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Issue 05 – Saint Anselm 2021


Why The Catholic Intellectual Tradition Failed

On the reform of Catholic university education.


How are we to ensure not only the Catholic character of our universities, but even their identity as universities? In their search to mimic their aspirational peers most Catholic universities have shed the more embarrassing aspects of Catholicism (doctrine, moral issues, the role of and relation to ecclesial authority) and emphasized the features more palatable to the secular academy (the common good as understood by the broader society, social justice, mercy). More fundamentally, as they ape their betters by encouraging professors to confine their thinking to their specific sub-disciplines, American Catholic universities have also ceased being universities. Can the so-called “Catholic intellectual tradition” save Catholic universities? Not alone.

Before thinking about the current state of things, it is worth our while to consider how we got here. After the study of classics was displaced in higher education by the elective system at the end of the nineteenth century, Catholic universities in America began to organize their curriculum around a neo-Scholastic synthesis. In this synthesis philosophy became the cornerstone, the organizing discipline that gave order to the student’s education. The great strength of this program was that it provided a coherent account of reality, something that the elective system instituted by Charles Eliot at Harvard militated against. This synthesis had its weaknesses. It rarely engaged with the contemporary ideas which students were bound to encounter after their graduation, and its vision was excessively narrow. The readings were not the rich, nuanced texts of Saint Thomas but simplifications of his thought. Instead of the meat offered by the Angelic Doctor, students were fed the thin gruel of his popularizers. This synthesis and its cohesive worldview were left behind in the reforms of the Sixties. Students had no sense of the relationship between the disciplines and no meaningfully Catholic account of the world. A second problem arose at the same time: the precipitous decline of the consecrated religious who approached the world and the various disciplines with a Catholic vision and who witnessed to the Gospel. A third problem was the shift from classes in religion, which had attended to the formation of students, to the academic study of theology that all but explicitly disclaimed Christian formation as one of its goals.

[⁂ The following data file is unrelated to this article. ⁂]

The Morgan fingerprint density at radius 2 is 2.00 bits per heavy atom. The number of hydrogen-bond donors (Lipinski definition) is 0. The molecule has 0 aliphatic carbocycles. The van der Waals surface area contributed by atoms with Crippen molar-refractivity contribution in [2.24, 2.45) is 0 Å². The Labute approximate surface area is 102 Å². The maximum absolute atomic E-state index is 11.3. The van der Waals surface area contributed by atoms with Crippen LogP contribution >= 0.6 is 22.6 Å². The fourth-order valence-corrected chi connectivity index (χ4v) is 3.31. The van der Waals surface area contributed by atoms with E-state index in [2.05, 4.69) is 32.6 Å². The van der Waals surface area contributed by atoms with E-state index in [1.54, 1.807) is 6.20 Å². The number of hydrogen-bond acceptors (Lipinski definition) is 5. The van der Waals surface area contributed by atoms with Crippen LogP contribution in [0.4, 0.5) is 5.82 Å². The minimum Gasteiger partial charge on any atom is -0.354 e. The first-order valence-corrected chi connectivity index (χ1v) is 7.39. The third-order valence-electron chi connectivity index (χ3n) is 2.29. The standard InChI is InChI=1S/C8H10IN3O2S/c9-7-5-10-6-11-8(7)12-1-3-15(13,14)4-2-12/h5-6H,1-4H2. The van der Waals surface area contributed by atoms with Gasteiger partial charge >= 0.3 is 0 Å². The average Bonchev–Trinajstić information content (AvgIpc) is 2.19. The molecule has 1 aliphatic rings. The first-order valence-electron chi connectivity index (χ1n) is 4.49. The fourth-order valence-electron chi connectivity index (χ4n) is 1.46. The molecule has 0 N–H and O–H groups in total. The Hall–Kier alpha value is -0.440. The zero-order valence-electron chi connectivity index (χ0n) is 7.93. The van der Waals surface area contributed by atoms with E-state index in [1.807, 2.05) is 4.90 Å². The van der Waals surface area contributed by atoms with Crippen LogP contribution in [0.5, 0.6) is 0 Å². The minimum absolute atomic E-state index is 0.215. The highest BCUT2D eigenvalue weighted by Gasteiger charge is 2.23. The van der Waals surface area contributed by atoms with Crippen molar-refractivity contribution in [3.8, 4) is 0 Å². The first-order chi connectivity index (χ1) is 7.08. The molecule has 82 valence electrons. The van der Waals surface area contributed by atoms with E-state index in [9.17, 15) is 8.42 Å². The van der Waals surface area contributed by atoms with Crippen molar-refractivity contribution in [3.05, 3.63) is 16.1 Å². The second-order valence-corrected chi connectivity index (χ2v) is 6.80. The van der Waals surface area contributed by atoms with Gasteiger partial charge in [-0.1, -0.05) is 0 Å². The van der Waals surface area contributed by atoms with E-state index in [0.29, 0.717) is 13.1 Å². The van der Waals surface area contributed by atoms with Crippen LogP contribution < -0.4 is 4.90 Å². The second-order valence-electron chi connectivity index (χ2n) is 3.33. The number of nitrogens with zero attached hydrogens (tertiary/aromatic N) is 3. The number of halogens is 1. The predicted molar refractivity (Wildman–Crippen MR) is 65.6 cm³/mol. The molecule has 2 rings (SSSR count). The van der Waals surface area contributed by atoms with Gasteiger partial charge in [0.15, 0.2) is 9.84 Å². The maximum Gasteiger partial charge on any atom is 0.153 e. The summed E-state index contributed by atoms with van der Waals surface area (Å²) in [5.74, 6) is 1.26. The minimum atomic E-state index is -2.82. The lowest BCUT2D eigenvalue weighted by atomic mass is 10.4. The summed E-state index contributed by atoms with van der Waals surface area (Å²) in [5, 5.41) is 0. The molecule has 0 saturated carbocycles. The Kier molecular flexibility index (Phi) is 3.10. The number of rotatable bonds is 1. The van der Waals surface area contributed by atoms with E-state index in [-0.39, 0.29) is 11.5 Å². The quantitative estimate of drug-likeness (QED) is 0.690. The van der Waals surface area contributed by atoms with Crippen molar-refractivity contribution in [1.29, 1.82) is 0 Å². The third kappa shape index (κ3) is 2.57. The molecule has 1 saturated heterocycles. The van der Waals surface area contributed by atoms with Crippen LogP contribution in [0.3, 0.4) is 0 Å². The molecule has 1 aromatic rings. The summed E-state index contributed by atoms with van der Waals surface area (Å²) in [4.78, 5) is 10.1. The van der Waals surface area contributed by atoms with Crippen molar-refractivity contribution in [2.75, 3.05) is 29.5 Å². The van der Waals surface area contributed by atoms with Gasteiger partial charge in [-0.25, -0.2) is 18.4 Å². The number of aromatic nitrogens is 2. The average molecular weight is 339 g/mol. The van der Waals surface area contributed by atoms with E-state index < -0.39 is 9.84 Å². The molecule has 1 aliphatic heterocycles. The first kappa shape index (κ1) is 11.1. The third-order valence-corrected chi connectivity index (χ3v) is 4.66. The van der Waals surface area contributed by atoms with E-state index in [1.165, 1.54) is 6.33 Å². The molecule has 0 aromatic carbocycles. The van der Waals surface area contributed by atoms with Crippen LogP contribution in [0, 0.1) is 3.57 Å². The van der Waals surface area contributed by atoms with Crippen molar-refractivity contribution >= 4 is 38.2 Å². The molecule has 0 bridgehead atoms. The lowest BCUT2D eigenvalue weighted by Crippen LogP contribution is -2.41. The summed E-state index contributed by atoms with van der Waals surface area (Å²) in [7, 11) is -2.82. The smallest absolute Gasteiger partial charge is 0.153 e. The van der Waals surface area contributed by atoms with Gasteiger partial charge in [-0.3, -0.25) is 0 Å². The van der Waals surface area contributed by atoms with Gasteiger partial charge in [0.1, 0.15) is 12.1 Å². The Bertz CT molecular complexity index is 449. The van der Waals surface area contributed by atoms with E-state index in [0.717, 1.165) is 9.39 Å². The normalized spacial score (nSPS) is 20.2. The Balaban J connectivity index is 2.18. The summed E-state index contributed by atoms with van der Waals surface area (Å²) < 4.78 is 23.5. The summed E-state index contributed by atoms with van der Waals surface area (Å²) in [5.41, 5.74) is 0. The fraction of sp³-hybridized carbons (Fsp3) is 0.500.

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About the author

Matthew C. Briel

Matthew C. Briel is assistant professor of theology at Assumption University. This essay was originally published in the Saint Anselm 2021 issue of The Lamp.